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$(document).ready(function(){
    $('#home-buzz-1').fancyTypewriter({type:true, steps:3, timeBetweenSteps:25, 'mouseOver': false, underScore:true});

    setTimeout("$('#home-buzz-2').css('display','inline');$('#home-buzz-2').fancyTypewriter({type:true, steps:3, timeBetweenSteps:25, 'mouseOver': false, underScore:true});",3000);

    setTimeout("$('#home-buzz-3').css('display','inline');$('#home-buzz-3').fancyTypewriter({type:true, steps:3, timeBetweenSteps:25, 'mouseOver': false, underScore:true});",4500);
});

I'm trying to script an animation on this page with the Fancy Typewriter plugin - which takes the text inside an element, and makes a nice typing animation with it. But the last two divs that have the setTimeout function, run twice. The idea is that I want one div to animate, and then the next one to animate after the previous one has finished. Any ideas?

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10  
Don't pass a string as an argument to setTimeout. –  zzzzBov Sep 11 '12 at 14:36
    
jQuery animate allows you to queue animations so that they're done one after the other : api.jquery.com/animate –  dystroy Sep 11 '12 at 14:38
    
Does fancyTypewriter have a complete event? –  epascarello Sep 11 '12 at 14:38
    
Wow looking at it, it does! callback – A function that will be called when the effect has ended TADA! –  epascarello Sep 11 '12 at 14:40
    
@dystroy: which does the same thing, basically, only a lot slower :) –  Elias Van Ootegem Sep 11 '12 at 14:44

3 Answers 3

You should not pass a string to setTimeout function, try this:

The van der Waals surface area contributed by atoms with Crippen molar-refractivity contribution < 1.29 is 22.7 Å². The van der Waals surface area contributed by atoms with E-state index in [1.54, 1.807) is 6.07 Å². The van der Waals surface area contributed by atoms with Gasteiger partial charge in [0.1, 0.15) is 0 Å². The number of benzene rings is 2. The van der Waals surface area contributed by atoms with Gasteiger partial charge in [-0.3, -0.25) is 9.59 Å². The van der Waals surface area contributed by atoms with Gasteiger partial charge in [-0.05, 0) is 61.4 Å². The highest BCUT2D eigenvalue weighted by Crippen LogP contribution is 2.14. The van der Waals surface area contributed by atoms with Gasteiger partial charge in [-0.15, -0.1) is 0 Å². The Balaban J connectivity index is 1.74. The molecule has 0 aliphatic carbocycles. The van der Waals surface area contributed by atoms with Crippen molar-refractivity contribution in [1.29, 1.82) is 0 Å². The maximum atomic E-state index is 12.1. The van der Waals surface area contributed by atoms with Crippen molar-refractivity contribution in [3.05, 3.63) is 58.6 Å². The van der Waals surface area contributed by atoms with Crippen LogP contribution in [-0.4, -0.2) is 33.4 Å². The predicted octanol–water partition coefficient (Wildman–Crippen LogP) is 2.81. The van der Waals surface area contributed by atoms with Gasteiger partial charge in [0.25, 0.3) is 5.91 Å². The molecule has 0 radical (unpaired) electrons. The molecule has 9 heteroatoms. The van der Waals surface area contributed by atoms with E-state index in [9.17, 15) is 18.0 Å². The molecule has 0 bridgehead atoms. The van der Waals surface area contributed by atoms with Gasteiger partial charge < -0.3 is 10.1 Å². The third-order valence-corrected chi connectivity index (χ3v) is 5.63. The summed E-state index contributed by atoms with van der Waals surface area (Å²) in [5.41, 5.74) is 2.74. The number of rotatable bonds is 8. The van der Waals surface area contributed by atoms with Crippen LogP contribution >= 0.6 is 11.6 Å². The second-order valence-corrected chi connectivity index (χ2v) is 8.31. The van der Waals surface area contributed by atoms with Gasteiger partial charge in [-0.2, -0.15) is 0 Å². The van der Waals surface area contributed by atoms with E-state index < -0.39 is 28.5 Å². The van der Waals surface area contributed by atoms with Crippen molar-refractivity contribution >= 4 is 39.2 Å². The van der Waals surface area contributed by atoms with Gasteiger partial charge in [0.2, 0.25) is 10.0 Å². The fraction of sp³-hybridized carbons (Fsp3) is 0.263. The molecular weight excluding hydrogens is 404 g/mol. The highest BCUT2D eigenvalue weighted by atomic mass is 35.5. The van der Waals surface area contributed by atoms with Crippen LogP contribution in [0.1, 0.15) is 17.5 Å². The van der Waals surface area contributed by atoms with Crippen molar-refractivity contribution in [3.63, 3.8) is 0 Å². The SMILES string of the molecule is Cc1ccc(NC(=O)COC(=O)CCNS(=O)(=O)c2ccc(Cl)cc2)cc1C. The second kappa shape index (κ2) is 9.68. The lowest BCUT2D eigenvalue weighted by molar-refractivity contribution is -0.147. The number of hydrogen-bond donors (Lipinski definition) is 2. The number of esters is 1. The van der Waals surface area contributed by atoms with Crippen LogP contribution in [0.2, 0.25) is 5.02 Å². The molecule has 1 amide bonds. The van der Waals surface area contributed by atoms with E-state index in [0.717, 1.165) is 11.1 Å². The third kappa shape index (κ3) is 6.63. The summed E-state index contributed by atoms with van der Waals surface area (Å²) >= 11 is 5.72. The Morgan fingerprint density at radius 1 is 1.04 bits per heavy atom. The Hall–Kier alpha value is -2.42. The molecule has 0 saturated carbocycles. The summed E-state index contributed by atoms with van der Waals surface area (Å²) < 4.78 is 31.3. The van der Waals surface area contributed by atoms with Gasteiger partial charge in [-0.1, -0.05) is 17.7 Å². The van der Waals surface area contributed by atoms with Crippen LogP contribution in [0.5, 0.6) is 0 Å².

$(document).ready(function(){
    $('#home-buzz-1').fancyTypewriter({type:true, steps:3, timeBetweenSteps:25, 'mouseOver': false, underScore:true});

    setTimeout(function(){
        $('#home-buzz-2').css('display','inline');
        $('#home-buzz-2').fancyTypewriter({type:true, steps:3, timeBetweenSteps:25, 'mouseOver': false, underScore:true});}
    ,3000);

    setTimeout(function(){
        $('#home-buzz-3').css('display','inline');
        $('#home-buzz-3').fancyTypewriter({type:true, steps:3, timeBetweenSteps:25, 'mouseOver': false, underScore:true});}
    ,4500);
});
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@zzzzBov is right, JS is a functional language:

setTimeout(function()
{
    $('#home-buzz-3').css('display','inline');
    $('#home-buzz-3').fancyTypewriter({type:true, steps:3, timeBetweenSteps:25, 'mouseOver': false, underScore:true});
},4500);

So setTimout expects a function to be passed, not a string constant. It's pretty much the same as $(document).ready(function(){}); <-- you're passing functions as arguments all the time.

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1  
You CAN pass a string to setTimeout (where it will be eval'd, which is evil), however you shouldn't and a function is the preferred way. –  Richard Dalton Sep 11 '12 at 14:42
    
@RichardDalton: Fair enough, but as soon as eval enters the mix, I bail out. Since JSON (either Crockfords plugin, or native support) I have yet to encounter a single real-life case where eval is the only solution. –  Elias Van Ootegem Sep 11 '12 at 14:46

No setTimeouts are needed, the plugin has a callback when it completes.

$(function(){
    function addTypeWriter(elemId) {  //You copy pasted the same thing over and over, make a helper function!
        jQuery(elemId).show().fancyTypewriter({type:true, steps:3, timeBetweenSteps:25, 'mouseOver': false, underScore:true, callback: nextOne});
    }  //chaining does the body good. Notice the callback, read the docs!
    var typewriters = ["#home-buzz-1","#home-buzz-2","#home-buzz-3"];  //elements you want to apply the effect to in sequential order
    function nextOne() {  //this is what we call
        if(typewriters.length==0) {  //if length is greater than zero, we have things to run!
            return;
        }
        var elem = typewriters.shift();  //remove first item from the array
        addTypeWriter(elem);  //fire off the annimation
    }
    nextOne(); //start it off
});
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